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Interactions in pattern forming systems: Bridging the gap between laboratory and large scale open systems

Each of us is a machine, like an airline only much more complicated. Were we designed on a drawing board too, and were our parts assembled by a skilled engineer? The answer is no.
-Richard Dawkins from The Blind Watchmaker

The alternative answer to Dawkins' question is Darwin's and Wallace's theory of natural selection: Nature blindly produces variants, keeping only those that enhance reproductive success. The theory of natural selection presupposes the existence of differentiated organisms that can compete. Organisms are highly organized structures. Where do these structures come from? Among scientists in the field of complexity research there is the growing conviction that there is a deep logic to the emergence of structure, and that order in the physical world is not happenstance but rather the ineluctable result of the flow of energy and matter across systems.

The second law of thermodynamics tells us that an isolated system will degrade until every part of the system is the same. Conversely, an open system can exchange energy and matter with its environment, and can spontaneously develop structure from homogenous initial conditions. Based on a combination of carefully controlled experiments and theoretical analyses conducted over the latter part of the 20th century we now understand how and when structure develops in the simplest systems. These carefully controlled systems are known as pattern forming systems.

A classic demonstration of pattern formation is a pot of water on a stove. If the stove is not turned on, the water remains still. The fluid is in equilibrium, and all parts behave the same; there is no structure. But if the heat is turned on, the water begins to move in an organized manner. The water rises along the walls of the pot and falls in the middle. From initially homogeneous conditions the water has developed an organized dynamical structure. The world is filled with countless examples of this general phenomenon from the mundane--the ornate architecture of a snow flake, the crown-like splash of a drop, the dark ring around a coffee strain--to the exotic--the Earth's magnetic field, sunspots, the large scale structure of the universe.

Is life yet another example of structure emerging from uniformity? Notable scientists such as Stuart Kaufmann and Nobel Laureate Ilya Prigogine argue that it is indeed so. To paraphrase their argument, consider the analogy between the Earth and the heated pot of water. Like the pot, the Earth is in a thermal gradient between the hot Sun and cold interstellar space. Energy flows from the Sun to the Earth, and is reradiated from the Earth to empty space. Like the heated pot of water, the Earth is filled with structure: weather patterns, geological and geographical formations, and--the grandest of all, of course--living organisms. Ergo, as in the heated pot, the structure on Earth derives from the flow of energy. Implicit in this argument is an enormous extrapolation between the ordering seen in simple pattern forming systems, and the ordering seen in the world around us. The aim of my research is to bridge the disparity in complexity between the simple laboratory pattern forming systems and the large complex systems like the Earth.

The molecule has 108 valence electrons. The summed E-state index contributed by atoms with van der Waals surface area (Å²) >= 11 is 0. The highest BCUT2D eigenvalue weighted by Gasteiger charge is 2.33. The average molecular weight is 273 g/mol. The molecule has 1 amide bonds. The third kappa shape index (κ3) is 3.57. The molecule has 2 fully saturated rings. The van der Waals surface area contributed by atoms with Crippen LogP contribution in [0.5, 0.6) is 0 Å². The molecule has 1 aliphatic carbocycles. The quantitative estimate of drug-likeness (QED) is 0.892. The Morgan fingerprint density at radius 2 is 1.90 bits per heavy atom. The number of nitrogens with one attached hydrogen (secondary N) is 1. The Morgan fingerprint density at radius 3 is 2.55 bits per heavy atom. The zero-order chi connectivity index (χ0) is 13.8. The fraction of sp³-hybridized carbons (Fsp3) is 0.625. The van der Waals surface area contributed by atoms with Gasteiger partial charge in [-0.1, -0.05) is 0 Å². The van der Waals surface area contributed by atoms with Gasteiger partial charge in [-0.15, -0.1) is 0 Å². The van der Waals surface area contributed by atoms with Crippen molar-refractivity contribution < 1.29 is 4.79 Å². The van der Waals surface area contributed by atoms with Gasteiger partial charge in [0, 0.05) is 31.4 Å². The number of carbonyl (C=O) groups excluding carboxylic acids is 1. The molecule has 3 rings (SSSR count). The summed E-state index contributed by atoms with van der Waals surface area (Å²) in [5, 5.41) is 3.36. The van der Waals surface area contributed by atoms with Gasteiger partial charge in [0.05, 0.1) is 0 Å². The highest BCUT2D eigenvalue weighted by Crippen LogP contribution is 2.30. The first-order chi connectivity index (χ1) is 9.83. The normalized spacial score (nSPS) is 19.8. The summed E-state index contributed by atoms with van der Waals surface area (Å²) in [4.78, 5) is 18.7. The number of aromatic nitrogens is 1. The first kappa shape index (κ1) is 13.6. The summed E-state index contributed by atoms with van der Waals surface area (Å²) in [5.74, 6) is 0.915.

My research aim is to test the hypothesis that the difference in complexity between a pattern forming system and a large open system is quantitative, not qualitative; to show that the physical principles of self-organization exhibited by patterns in laboratory experiments are the same principles that give rise to the organization in world around us. Large open systems consist of many interacting subsystems. Hence, to test the hypothesis I will systematically investigate the change in the complexity as the number of subsystems increases and their interactions strengthen. For example, to mimic the Earth one could apply a single temperature gradient to a multi-component system. This is the approach I follow in one of my proposed experiments, the stacked Rayleigh-Benard system. The traditional Rayleigh-Benard system is a refined version of the boiling water example from above. A fluid is held between a cool upper plate and a warm lower plate. The temperature gradient, as in the heated pot of water, causes convective flow, but instead of producing a single giant convection roll, the Rayleigh-Benard system organizes in to patterns (e.g. stripes, hexagons, spirals) of rising and falling fluid. My experiment would stack several of these cells but would only set the temperature on the end plates. By varying the number of cells, the gap between each pair of plates and the thickness of the plates, the number of sub-systems and the strength of their interactions can be systematically explored.

In addition to the scientific rationale, there are technological dividends to be expected from this research. Nanotechnology aspires to build materials and devices from the atom upward. Yet to build a single cubic centimeter of matter by individually placing each atom would take millions of years even at the speed of the fastest computers. Clearly, cleverer methods are needed. The current hope is that the self-organizing ability of matter can be leveraged. We know of only two instances in which matter self-organizes: at thermodynamic phase transitions, and in open driven systems (the subject of this essay). Of the two, the latter is the more flexible, and most widely employed. Hence, understanding the origin, mechanisms, and potential of self-organization in non-equilibrium systems is fundamental to advancing our engineering capabilities.

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The James S. McDonnell Foundation
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Phone: 314-721-1532